Hello all, It seems that I've finally bought the farm, so to speak. I have just moved to coastal Kent County, Maryland and have about an acre poorly drained clay to work with after subtracting all the impermeable surfaces, and necessary lawn for social activity's. The spot that gets the most sun is a turf on clay puddle when it rains. I'm building up a trenched raised bed to put additional soil filled raised beds on top, eventually putting a hoop house over the whole area. The long term goal being year round veggies, with plastic up in the winter and deer proofing in the temperate seasons.
My big "Permaculture" question right now is what to do with 600 feet of overgrown hedge? It averages 35 ft deep around 2/3 of the property with a variety of vine strangled hardwoods including, Sweet Gum, Black locust, Maple and Oak. There are 4 small struggling cedars, a couple of cherry's, willows, dogwoods peeking out from the vines, along with various historical artifacts like a collapsed shed that I haven't had time to cut my way into to inspect for plunder. There is an established Willow Oak on the South East corner that gets a full sun exposure across a Monsanto special corn field and has a a relatively clear under story. I could recreate the "Oak Guild" just like the picture, except for the puddle..... Thus far I have cut a good portion of the tree climbing grape and rose vines at ground level and hacked a path into the heaviest overgrown corner patch. Pretty soon I'm going to need a plan, so here I am. I hope to find some folks in the area to learn from, as well as take advantage of the broader experience base I've seen on this forum. Thanks, Woody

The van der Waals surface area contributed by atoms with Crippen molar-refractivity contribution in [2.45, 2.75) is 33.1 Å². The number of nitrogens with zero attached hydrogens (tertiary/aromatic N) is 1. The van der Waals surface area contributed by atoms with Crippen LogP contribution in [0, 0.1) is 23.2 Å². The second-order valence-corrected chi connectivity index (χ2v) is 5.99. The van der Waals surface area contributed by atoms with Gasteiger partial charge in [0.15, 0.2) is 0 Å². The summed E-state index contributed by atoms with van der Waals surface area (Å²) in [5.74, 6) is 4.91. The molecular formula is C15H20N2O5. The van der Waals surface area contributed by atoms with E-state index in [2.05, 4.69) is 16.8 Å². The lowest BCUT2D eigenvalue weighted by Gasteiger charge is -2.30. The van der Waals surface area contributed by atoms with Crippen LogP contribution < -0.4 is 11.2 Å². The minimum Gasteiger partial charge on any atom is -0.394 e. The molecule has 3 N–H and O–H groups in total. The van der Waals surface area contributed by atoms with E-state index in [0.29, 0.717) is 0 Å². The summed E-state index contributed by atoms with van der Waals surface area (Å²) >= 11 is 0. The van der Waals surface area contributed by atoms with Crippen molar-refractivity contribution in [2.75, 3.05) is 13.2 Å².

There is an established Willow Oak on the South East corner that gets a full sun exposure across a Monsanto special corn field and has a a relatively clear under story.
That is one place that you may want to be 'overgrown', as a thick bush level will screen any spraying your unenlightened neighbor may do on his field. Overgrown hedges are actually a nice way to start - better than barren fields. Instant livestock (and predator) fencing, and natural habitat for a multitude of beneficial species (as well as some others - as long as it remains in balance, it's fine).
In the last half of the 20th Century, most hedgerows were destroyed as farmers followed the USDA advice to "Get bigger, or get out!" As the farmers were ripping out the hedgerows, they discovered that the soils under them were the richest, and healthiest soils on the farm. Soils that developed as Mother Nature had intended (and without the destructive chemical inputs).
I envy you having an old shed to plunder. Who knows what treasures may lie in there.
I read of a couple who bought an old farm from heirs who wanted nothing to do with it. A caveat in the sales was "...an old barn full of junk." They paid $40,000 for the farm, and slowly began cleaning out the barn. Their first year there, they had found many items the needed, and sold $20,000 of equipment/items found in there. And, they had only gotten about half way into it...they were just getting to the antique items and bigger stuff.
You can hack away at the hedge to keep it manageable, but most of it will continue growing back - a sure sign of a healthy system.